Risk for Multiple Sclerosis Relapse Low in Transition From Natalizumab to Dimethyl Fumarate

Share this content:
Patients did show a small increase of disease activity on magnetic resonance imaging (MRI) scans following the transition.
Patients did show a small increase of disease activity on magnetic resonance imaging (MRI) scans following the transition.
The following article is part of conference coverage from the 2018 Annual Meeting of the Consortium of Multiple Sclerosis Centers in Nashville, Tennesssee. Neurology Advisor's staff will be reporting breaking news associated with research conducted by leading experts in neurology. Check back for the latest news from CMSC 2018.

Individuals with multiple sclerosis who transitioned from natalizumab to dimethyl fumarate experienced a low risk for relapse via breakthrough or rebound clinical disease activity within 1 year; however, subjects did show a small increase of disease activity on magnetic resonance imaging (MRI) scans following the transition, according to research presented at the 32nd Annual Meeting of the Consortium of Multiple Sclerosis Centers, held May 30-June 2, 2018, in Nashville, Tennessee.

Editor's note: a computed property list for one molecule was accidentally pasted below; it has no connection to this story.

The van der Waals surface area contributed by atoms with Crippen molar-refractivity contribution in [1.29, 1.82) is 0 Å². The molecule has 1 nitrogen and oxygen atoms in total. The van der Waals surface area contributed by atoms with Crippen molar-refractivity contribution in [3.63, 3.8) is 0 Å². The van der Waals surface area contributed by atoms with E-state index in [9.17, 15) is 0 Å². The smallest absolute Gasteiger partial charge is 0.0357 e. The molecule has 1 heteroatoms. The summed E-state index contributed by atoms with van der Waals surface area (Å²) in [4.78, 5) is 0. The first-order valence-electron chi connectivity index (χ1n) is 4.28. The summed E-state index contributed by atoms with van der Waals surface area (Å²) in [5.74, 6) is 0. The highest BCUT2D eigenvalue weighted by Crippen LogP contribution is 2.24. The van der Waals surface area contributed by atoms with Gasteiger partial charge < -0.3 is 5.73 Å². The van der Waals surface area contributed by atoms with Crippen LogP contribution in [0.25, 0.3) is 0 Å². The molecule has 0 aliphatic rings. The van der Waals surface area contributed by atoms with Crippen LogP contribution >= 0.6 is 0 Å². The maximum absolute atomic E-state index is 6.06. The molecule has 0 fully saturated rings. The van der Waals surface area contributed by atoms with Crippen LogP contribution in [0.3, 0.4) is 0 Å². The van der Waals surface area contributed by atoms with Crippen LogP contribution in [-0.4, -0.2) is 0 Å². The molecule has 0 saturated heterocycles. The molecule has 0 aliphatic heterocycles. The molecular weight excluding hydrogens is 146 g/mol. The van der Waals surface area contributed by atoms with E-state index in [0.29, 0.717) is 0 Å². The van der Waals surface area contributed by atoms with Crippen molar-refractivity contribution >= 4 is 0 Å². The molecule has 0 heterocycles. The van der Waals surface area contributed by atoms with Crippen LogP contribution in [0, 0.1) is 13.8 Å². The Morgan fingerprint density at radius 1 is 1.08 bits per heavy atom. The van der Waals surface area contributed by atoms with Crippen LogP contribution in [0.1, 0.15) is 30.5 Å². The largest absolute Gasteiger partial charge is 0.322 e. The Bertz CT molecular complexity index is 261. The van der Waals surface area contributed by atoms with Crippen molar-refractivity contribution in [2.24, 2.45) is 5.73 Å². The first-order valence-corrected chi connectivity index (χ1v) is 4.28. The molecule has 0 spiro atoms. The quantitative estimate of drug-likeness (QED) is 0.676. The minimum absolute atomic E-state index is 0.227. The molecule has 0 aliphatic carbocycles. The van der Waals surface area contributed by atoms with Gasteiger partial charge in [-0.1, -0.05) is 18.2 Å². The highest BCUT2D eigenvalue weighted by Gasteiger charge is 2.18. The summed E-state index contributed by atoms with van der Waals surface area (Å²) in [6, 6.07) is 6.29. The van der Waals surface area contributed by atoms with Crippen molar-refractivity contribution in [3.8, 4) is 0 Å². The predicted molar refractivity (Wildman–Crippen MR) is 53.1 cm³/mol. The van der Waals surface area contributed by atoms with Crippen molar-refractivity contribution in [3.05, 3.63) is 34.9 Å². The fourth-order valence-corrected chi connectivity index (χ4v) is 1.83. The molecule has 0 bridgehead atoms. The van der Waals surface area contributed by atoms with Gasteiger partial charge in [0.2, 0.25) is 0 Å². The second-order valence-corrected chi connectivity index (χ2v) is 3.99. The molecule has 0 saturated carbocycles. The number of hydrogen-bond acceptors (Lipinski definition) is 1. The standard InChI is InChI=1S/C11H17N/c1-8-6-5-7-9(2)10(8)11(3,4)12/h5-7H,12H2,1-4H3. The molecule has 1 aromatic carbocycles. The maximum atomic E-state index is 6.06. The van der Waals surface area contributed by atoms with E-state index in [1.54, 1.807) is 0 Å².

This retrospective cohort study sought to assess the outcomes for individuals with multiple sclerosis who transitioned from natalizumab to dimethyl fumarate using electronic medical records from the University of Utah Health from March 2012 to the present. The rate of therapy continuation and number of relapses within 1 year were clinically assessed, as were MRI changes within 1 year.

Out of the 512 subjects being treated with natalizumab and/or dimethyl fumarate, 27 had transitioned from natalizumab to dimethyl fumarate, adhered to dimethyl fumarate therapy, and had adequate data for study analysis. One subject out of the 27 (3.7%) experienced a clinical relapse within 1 year, and the MRIs of 5 subjects (18.5%) showed new enhancing or T2 lesions within 1 year. Approximately 8% of subjects remained on dimethyl fumarate therapy.

The study investigators concluded that “our review of MRI scans indicates a modest increase in disease activity following transition and suggests that careful selection and monitoring are required in patients transitioning from natalizumab to [dimethyl fumarate].”

For more coverage of CMSC 2018, click here.

Reference

Waheed M, Rose JW, Wong K, et al. Transition from natalizumab to dimethyl fumarate in multiple sclerosis patients: clinical and magnetic resonance imaging outcomes. Presented at: 2018 CMSC Annual Meeting. May 30-June 2, 2018; Nashville, Tennessee. Abstract DX36.

You must be a registered member of Neurology Advisor to post a comment.

Upcoming Meetings

Sign Up for Free e-newsletters